slipperygrey

Well-known member
On the MacIPRpi 5.02 image file system, I found traces that you indeed ended up with two separate binaries for GTC and time zone sensitive timelord!

Unfortunately, the source code is nowhere to be found on the file system, or on the macip.net website.

@mactjaap when you see this, please help us track down the source code! And as a piece of friendly advice, it's always a good idea to proactively include source code with any binaries that you distribute. This is the spirit (and requirement) of open source software, after all. ;)
 

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mactjaap

Well-known member
I'm running the MacIPRpi now of my latest image 5.02. So no traces of the settings to get it running in localtime. Same as slipperygrey found out.
But......I have the development image! I will have a look on that one to see what I have changed on cheesestraws code to get the localtime.
Cheesestraws and I talked about this setting in the ....lost ...post.... So I'm also not sure what it was. But I will do some digging.


@slipperygrey Just to be sure. I do link on macip.net to this post. In this post people can find cheesestraws code and Tradis. So anyone can download his modified code and play around with it.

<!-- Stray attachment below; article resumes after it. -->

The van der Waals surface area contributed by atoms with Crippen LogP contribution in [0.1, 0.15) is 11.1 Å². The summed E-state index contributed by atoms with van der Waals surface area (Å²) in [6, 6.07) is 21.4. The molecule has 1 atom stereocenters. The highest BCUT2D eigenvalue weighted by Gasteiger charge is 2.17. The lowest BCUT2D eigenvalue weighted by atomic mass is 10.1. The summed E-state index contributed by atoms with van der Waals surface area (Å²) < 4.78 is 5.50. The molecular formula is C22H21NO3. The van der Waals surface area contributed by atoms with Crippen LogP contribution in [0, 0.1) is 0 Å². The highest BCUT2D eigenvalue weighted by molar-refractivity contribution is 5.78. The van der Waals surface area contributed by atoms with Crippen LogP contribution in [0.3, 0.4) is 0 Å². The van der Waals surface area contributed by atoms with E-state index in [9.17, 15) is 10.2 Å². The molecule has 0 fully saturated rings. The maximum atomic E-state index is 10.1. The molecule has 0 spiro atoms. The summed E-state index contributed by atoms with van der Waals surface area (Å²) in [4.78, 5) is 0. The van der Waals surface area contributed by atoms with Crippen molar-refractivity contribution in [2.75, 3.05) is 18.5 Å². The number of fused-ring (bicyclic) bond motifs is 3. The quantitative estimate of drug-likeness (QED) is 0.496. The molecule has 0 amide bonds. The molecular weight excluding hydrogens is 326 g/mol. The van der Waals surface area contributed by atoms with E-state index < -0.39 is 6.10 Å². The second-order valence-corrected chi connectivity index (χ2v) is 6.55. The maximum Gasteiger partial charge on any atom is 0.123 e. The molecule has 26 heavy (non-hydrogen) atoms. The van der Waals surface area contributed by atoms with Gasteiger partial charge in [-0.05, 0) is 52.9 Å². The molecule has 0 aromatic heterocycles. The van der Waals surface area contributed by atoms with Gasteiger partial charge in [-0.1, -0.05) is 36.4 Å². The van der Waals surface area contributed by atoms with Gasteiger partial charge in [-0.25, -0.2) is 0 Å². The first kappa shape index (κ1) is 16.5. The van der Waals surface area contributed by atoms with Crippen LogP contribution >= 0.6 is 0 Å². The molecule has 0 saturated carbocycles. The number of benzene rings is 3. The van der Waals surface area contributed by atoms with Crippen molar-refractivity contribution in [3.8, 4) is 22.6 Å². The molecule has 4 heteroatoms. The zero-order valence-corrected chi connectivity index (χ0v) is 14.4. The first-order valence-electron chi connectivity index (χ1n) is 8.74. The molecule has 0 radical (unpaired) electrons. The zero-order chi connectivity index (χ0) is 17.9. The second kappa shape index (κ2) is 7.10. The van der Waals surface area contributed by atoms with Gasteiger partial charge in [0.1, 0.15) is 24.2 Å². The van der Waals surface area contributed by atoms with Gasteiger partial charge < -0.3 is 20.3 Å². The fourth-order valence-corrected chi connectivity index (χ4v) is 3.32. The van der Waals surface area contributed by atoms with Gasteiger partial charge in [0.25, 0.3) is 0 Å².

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cheesestraws

Well-known member
Yeah, it's not your fault it went walkies, it was in the previous iteration of this thread. I thought I had it locally too but I can't find it. It was a very small change, I remember that much.
 

slipperygrey

Well-known member
@mactjaap Yeah, I see your intention here. My point was that code loves to live in revision control systems, such as, say, your GitHub repo. Makes it so much easier for others to find, while keeping it safe for posterity! :)
 

cheesestraws

Well-known member
My point was that code loves to live in revision control systems, such as, say, your GitHub repo